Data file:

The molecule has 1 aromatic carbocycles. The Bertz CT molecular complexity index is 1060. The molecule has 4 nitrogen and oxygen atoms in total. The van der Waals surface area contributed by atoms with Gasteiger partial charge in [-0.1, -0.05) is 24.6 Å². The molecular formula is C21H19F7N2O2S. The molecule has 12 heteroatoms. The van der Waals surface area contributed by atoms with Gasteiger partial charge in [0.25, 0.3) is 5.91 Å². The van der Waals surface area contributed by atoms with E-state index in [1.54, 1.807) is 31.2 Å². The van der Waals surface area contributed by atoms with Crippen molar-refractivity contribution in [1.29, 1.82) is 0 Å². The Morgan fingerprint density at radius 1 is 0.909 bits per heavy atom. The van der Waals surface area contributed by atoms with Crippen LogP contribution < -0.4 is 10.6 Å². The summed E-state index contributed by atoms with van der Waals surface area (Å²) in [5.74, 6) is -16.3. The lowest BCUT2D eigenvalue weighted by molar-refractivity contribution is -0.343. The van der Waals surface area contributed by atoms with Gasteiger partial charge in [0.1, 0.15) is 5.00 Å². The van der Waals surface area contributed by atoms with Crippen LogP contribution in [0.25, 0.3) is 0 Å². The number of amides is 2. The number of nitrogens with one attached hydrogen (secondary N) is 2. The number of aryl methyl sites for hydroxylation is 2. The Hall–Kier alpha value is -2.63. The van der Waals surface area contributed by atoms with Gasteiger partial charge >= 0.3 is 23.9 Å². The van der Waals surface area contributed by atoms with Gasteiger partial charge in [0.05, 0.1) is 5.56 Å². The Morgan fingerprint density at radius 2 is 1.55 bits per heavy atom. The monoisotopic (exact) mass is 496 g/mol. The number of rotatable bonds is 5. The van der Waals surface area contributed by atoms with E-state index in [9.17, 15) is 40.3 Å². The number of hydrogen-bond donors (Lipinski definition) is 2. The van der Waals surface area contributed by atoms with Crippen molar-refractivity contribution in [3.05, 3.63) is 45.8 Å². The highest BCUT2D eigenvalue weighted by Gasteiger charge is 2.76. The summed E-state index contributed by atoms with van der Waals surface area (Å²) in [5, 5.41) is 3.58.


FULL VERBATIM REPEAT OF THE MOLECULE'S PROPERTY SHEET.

The molecule has 1 aromatic carbocycles. The Bertz CT molecular complexity index is 1060. The molecule has 4 nitrogen and oxygen atoms in total. The van der Waals surface area contributed by atoms with Gasteiger partial charge in [-0.1, -0.05) is 24.6 Å². The molecular formula is C21H19F7N2O2S. The molecule has 12 heteroatoms. The van der Waals surface area contributed by atoms with Gasteiger partial charge in [0.25, 0.3) is 5.91 Å². The van der Waals surface area contributed by atoms with E-state index in [1.54, 1.807) is 31.2 Å². The van der Waals surface area contributed by atoms with Crippen molar-refractivity contribution in [1.29, 1.82) is 0 Å². The Morgan fingerprint density at radius 1 is 0.909 bits per heavy atom. The van der Waals surface area contributed by atoms with Crippen LogP contribution < -0.4 is 10.6 Å². The summed E-state index contributed by atoms with van der Waals surface area (Å²) in [5.74, 6) is -16.3. The lowest BCUT2D eigenvalue weighted by molar-refractivity contribution is -0.343. The van der Waals surface area contributed by atoms with Gasteiger partial charge in [0.1, 0.15) is 5.00 Å². The van der Waals surface area contributed by atoms with Crippen LogP contribution in [0.25, 0.3) is 0 Å². The number of amides is 2. The number of nitrogens with one attached hydrogen (secondary N) is 2. The number of aryl methyl sites for hydroxylation is 2. The Hall–Kier alpha value is -2.63. The van der Waals surface area contributed by atoms with Gasteiger partial charge >= 0.3 is 23.9 Å². The van der Waals surface area contributed by atoms with Gasteiger partial charge in [0.05, 0.1) is 5.56 Å². The Morgan fingerprint density at radius 2 is 1.55 bits per heavy atom. The monoisotopic (exact) mass is 496 g/mol. The number of rotatable bonds is 5. The van der Waals surface area contributed by atoms with E-state index in [9.17, 15) is 40.3 Å². The number of hydrogen-bond donors (Lipinski definition) is 2. The van der Waals surface area contributed by atoms with Crippen molar-refractivity contribution in [3.05, 3.63) is 45.8 Å². The highest BCUT2D eigenvalue weighted by Gasteiger charge is 2.76. The summed E-state index contributed by atoms with van der Waals surface area (Å²) in [5, 5.41) is 3.58.